One reason for this may be on account of the perception that Kirkpatrick and AARO are downplaying truly anomalous phenomena, and instead seemingly gravitating toward the likelihood that most UAPs have mundane explanations or are possible evidence of advancements by foreign adversary nations like China or Russia. Another could involve the perception among skeptics that AARO is fundamentally a waste of taxpayer money since it isn’t finding any evidence of extraterrestrials or otherwise truly anomalous phenomena.

However, a deeper look at Kirkpatrick’s statements during the hearing reveals subtleties which, much like those aerial varieties of unidentified anomalous phenomena purportedly do, mostly went over people’s heads. Let’s look at some of the finer details that emerged during yesterday’s Senate hearing, and what they mean about the phenomena Kirkpatrick and his Office are studying.

Historical Perspectives on UAP

Among the issues UAP proponents have raised about U.S. government approaches toward resolving UAP in recent years has been its focus primarily on the perceived recency of the phenomenon. That is, incidents AARO and its predecessor, the UAP Task Force, have looked at mostly occurred in recent years.

“We cannot answer decades of questions about UAP all at once, but we must begin somewhere,” Kirkpatrick said during the hearing. “While I assure you that AARO will follow scientific evidence wherever it leads, I ask for your patience as DOD first prioritizes the safety and security of our military personnel and installations in all domains.”

Here, Kirkpatrick seems to be clear about the fact that his Office is looking at cases spanning several decades, with a few examples dating back to the mid-1990s. This much has been conveyed already in the past and was indicated by the title of a chart he shared during the hearing, which reads “UAP Reporting Trends: 1996-2023.”

Senate hearing on UAP
Diagram presented by Dr. Sean Kirkpatrick on Wednesday’s Senate hearing on UAP detailing common characterisitics attributed to UAP (Credit: DOD/AARO).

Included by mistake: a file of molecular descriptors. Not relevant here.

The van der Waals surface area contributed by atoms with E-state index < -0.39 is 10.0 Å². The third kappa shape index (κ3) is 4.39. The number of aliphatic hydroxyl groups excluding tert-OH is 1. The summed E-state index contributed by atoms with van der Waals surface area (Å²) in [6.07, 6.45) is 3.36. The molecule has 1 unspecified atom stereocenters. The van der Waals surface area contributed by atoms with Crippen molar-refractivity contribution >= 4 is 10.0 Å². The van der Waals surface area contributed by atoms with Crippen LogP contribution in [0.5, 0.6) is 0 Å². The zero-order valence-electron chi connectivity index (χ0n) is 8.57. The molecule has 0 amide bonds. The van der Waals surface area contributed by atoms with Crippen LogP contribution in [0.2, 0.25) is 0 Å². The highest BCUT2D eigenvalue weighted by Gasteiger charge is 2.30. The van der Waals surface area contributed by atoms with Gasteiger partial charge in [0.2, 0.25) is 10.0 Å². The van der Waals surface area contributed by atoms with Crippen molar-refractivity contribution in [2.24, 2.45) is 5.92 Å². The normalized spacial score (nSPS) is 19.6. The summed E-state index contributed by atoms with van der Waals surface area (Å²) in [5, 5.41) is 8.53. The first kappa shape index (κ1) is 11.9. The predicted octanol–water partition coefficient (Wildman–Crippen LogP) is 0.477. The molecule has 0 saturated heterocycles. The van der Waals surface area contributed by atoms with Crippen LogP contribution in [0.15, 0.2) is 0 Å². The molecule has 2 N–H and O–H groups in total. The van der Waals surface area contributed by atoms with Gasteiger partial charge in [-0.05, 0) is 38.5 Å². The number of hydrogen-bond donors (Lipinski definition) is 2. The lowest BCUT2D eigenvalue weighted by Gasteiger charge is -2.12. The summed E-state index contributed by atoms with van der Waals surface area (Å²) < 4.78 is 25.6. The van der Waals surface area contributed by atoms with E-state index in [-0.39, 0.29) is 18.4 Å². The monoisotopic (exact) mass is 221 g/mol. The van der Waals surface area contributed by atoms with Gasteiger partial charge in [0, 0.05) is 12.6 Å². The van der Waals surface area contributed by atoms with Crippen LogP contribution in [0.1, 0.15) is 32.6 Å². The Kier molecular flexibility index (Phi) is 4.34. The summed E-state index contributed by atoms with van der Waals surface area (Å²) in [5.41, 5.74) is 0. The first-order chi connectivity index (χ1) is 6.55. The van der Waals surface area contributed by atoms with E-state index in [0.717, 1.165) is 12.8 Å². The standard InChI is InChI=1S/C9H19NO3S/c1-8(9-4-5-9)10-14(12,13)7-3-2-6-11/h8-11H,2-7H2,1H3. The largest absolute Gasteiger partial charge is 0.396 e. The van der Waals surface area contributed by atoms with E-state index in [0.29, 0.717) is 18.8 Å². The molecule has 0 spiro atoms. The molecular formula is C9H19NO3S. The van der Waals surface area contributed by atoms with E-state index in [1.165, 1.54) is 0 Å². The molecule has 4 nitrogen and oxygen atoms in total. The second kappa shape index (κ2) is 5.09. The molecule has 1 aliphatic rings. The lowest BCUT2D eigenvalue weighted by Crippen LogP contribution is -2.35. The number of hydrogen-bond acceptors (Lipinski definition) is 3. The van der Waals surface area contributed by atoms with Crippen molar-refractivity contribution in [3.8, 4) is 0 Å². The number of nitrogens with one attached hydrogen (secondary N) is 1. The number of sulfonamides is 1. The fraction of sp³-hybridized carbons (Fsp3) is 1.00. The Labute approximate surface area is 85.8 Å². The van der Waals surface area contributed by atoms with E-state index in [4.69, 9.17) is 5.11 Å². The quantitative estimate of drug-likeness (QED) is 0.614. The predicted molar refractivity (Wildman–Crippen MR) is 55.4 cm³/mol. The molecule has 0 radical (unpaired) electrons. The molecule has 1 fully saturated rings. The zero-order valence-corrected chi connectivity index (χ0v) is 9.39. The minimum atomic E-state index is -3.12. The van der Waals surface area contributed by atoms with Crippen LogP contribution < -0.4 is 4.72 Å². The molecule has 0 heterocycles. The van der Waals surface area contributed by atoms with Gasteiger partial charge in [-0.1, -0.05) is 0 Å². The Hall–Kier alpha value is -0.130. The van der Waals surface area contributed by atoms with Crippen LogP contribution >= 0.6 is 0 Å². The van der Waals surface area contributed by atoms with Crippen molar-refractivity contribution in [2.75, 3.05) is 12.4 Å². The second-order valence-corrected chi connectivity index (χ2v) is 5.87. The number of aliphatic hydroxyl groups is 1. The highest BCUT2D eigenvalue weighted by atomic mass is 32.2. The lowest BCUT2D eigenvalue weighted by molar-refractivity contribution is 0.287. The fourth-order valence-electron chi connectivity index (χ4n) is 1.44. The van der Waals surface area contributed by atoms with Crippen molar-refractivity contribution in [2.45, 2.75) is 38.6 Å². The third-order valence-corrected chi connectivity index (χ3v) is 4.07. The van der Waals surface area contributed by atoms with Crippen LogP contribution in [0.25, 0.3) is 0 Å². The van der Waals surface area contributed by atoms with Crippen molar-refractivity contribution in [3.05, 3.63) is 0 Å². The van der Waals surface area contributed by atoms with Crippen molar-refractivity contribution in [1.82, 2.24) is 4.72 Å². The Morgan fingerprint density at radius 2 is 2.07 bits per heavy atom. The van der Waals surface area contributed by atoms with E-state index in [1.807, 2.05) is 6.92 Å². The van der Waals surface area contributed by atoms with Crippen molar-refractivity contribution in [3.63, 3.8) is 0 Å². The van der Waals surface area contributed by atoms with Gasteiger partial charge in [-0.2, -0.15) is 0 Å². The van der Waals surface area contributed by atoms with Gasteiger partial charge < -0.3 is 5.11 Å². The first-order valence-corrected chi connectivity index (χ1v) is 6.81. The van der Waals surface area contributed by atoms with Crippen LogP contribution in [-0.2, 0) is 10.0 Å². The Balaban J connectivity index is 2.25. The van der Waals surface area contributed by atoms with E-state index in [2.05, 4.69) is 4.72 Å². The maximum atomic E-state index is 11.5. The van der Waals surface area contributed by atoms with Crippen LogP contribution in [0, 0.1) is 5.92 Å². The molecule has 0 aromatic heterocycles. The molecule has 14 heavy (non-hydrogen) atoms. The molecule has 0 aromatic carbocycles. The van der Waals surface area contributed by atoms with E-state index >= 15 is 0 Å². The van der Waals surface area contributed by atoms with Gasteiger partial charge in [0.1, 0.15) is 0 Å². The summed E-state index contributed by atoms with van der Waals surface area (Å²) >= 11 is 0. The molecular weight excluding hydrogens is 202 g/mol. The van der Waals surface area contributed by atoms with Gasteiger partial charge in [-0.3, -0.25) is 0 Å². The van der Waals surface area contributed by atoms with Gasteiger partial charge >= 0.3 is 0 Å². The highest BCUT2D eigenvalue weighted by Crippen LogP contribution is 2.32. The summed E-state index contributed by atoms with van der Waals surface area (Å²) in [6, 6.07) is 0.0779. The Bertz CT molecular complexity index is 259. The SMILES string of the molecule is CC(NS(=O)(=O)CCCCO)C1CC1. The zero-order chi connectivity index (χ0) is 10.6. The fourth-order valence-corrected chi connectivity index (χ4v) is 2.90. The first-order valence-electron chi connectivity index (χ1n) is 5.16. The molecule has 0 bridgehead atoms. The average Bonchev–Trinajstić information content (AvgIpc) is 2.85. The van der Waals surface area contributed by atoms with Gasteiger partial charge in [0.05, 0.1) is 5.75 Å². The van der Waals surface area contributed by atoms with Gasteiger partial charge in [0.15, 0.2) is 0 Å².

However, it should be noted that Kirkpatrick also said during his opening statements during the hearing that his Office is undertaking a complete historical review of information from past government efforts to collect information on UAP, as directed by Congress in language appearing in the Fiscal Year (FY) 2023 National Defense Authorization Act (NDAA).

Given that the language in that bill mandates that this historical review extends to material dating all the way back to 1945, this will be a monumental undertaking and one that is likely to be far from complete. The important point, however, is that historical perspectives on UAP aren’t being left out of the equation here, and Kirkpatrick is clear on that.

No Evidence of Extraterrestrials?

Another issue raised by many UAP proponents has to do with Kirkpatrick’s statements about the lack of any evidence supporting the extraterrestrial origins of UAP.

Early in yesterday’s hearing, Kirkpatrick stated that “AARO has found no credible evidence thus far of extraterrestrial activity, off-world technology, or objects that defy the known laws of physics,” adding that “In the event sufficient scientific data were ever obtained that a UAP encountered can only be explained by extraterrestrial origin, we are committed to working with our interagency partners at NASA to appropriately inform U.S. government leadership of its findings.”

This, of course, had been the statement most of the media latched onto in its coverage, as well as a few AARO advocates who maintain a hard line when it comes to the possibility of exotic origins behind any UAP (i.e., those who rule out extraterrestrials or paranormal theories about UAP but still recognize the significance of AARO’s mission to analyze and resolve unknown objects, some of which may likely stem from foreign adversaries).

spy balloon
The suspected Chinese spy balloon shot down over the South Carolina coast last week (Credit: Chase Doak, CC 4.0)

However, what many missed about what Kirkpatrick was saying is the context in which it was said. Immediately prior to this soundbite-worthy statement, Kirkpatrick explicitly addressed a handful of anomalous cases AARO is currently analyzing, which have occurred within virtually all domains (as the name of his Office suggests).

According to Kirkpatrick, “for the few cases in all domains—space, air, and sea—that do demonstrate potentially anomalous characteristics, AARO exists to help the DOD, IC, and interagency resolve those anomalous cases. In doing so, AARO is approaching these cases with the highest level of objectivity and analytic rigor. This includes physically testing and employing modeling and simulation to validate our analyses and underlying theories, and peer-reviewing those results within the U.S. government, industry partners, and appropriately cleared academic institutions before reaching any conclusions.”